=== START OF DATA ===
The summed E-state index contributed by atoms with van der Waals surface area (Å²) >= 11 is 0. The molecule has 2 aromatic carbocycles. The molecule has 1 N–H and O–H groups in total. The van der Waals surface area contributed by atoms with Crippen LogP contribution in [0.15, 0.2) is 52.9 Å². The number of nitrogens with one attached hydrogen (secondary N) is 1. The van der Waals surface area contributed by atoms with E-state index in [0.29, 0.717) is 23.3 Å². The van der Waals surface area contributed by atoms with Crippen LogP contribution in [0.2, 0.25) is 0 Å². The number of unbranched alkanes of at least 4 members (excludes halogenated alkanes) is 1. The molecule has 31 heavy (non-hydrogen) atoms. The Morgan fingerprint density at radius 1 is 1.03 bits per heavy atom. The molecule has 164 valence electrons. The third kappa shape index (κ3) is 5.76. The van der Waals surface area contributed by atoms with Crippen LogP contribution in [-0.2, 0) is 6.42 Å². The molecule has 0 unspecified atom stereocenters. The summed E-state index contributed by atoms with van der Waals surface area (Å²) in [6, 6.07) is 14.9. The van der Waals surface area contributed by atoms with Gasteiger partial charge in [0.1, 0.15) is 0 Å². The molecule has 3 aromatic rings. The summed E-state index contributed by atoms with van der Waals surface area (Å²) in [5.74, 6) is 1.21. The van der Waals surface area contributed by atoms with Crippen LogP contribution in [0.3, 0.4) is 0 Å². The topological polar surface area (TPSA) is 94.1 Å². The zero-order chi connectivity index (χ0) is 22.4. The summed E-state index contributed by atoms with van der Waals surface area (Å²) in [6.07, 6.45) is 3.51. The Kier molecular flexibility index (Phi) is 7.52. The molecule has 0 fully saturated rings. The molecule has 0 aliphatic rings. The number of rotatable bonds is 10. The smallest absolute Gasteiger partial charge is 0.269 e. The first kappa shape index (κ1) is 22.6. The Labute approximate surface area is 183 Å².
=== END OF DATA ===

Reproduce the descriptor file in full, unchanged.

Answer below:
The summed E-state index contributed by atoms with van der Waals surface area (Å²) >= 11 is 0. The molecule has 2 aromatic carbocycles. The molecule has 1 N–H and O–H groups in total. The van der Waals surface area contributed by atoms with Crippen LogP contribution in [0.15, 0.2) is 52.9 Å². The number of nitrogens with one attached hydrogen (secondary N) is 1. The van der Waals surface area contributed by atoms with E-state index in [0.29, 0.717) is 23.3 Å². The van der Waals surface area contributed by atoms with Crippen LogP contribution in [0.2, 0.25) is 0 Å². The number of unbranched alkanes of at least 4 members (excludes halogenated alkanes) is 1. The molecule has 31 heavy (non-hydrogen) atoms. The Morgan fingerprint density at radius 1 is 1.03 bits per heavy atom. The molecule has 164 valence electrons. The third kappa shape index (κ3) is 5.76. The van der Waals surface area contributed by atoms with Crippen LogP contribution in [-0.2, 0) is 6.42 Å². The molecule has 0 unspecified atom stereocenters. The summed E-state index contributed by atoms with van der Waals surface area (Å²) in [6, 6.07) is 14.9. The van der Waals surface area contributed by atoms with Gasteiger partial charge in [0.1, 0.15) is 0 Å². The molecule has 3 aromatic rings. The summed E-state index contributed by atoms with van der Waals surface area (Å²) in [5.74, 6) is 1.21. The van der Waals surface area contributed by atoms with Crippen LogP contribution in [0.3, 0.4) is 0 Å². The topological polar surface area (TPSA) is 94.1 Å². The zero-order chi connectivity index (χ0) is 22.4. The summed E-state index contributed by atoms with van der Waals surface area (Å²) in [6.07, 6.45) is 3.51. The Kier molecular flexibility index (Phi) is 7.52. The molecule has 0 fully saturated rings. The molecule has 0 aliphatic rings. The number of rotatable bonds is 10. The smallest absolute Gasteiger partial charge is 0.269 e. The first kappa shape index (κ1) is 22.6. The Labute approximate surface area is 183 Å².